Hiroshima after the atomic bomb

Does Morality Have A Place In Strategy

Morality through the blurred lines of leadership

Leadership is a job of contradictions. You want to be tough, but not too tough. Strong, but not inaccessible. This fuzziness can leave leaders in a constant state of internal conflict and sometimes even morality gets pulled into the fray.

When Napoleon invaded Italy he allowed his troops to heavily pillage one of the first towns he conquered.

Napoleon did this to convince subsequent cities to throw down arms and surrender without a fight. This strategy was also used by Julius Caesar who allowed his legions to slaughter all the people of Avaricum for the same reason.

In both cases these actions, although atrocities, were rationalized because they saved lives.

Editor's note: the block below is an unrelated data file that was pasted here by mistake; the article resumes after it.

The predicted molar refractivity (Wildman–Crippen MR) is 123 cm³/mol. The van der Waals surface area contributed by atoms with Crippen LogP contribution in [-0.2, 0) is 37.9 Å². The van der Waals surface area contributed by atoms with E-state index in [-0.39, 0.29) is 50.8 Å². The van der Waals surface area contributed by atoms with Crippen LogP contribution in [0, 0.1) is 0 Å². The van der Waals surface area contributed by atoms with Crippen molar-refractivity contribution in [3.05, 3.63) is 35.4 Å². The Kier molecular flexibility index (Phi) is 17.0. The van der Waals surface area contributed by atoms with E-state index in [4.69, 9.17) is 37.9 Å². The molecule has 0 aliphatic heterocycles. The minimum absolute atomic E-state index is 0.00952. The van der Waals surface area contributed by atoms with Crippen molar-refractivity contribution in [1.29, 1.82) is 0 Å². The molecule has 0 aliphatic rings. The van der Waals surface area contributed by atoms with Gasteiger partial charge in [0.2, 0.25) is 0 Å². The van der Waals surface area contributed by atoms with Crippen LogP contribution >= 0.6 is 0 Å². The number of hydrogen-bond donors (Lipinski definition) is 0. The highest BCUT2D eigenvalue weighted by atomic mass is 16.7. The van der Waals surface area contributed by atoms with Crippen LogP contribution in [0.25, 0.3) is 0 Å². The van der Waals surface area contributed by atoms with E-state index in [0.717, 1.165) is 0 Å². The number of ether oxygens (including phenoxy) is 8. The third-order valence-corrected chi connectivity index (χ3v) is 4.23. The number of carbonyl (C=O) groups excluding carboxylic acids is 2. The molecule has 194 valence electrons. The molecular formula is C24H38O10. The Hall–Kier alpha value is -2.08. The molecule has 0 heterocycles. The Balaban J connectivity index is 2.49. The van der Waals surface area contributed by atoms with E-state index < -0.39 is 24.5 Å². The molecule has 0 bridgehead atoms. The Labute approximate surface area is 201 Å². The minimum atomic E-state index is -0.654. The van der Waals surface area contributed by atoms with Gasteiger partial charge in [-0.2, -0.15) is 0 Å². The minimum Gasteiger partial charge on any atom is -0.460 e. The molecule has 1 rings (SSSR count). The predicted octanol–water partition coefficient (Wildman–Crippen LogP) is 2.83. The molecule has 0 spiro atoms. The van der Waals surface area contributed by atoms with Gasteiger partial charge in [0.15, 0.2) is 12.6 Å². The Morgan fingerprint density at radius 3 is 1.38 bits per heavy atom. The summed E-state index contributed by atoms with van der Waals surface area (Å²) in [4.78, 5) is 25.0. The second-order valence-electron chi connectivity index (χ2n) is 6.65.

This isn’t just something that happened in ancient times.

Truman ordered the dropping of the atomic bomb on Hiroshima which killed 170,000 people. Another 80,000 people died a few days later when Nagasaki was bombed.

Truman believed that Japan would not surrender unless bombed and an invasion would have cost 500,000 American lives. In 1944 a study by the Joint Chiefs Of Staff agreed with this figure and estimated far more people would have been wounded.

The Joint Chiefs Of Staff study is a hell of a rationalization that I’m sure helped a lot of people sleep better at night. Good thing it was written after the fact.

Some speculate that the dropping of the bombs was really a message to the Soviets indicating that conflict with America would mean absolute devastation.

Regardless of the real reason, Truman’s decision was strategic.

And the above proves that what is strategic isn’t always moral.

This is just a reminder that, as leaders, the pressure to act against our morals is another thing that we need to manage.

How are you doing managing this blurred line?

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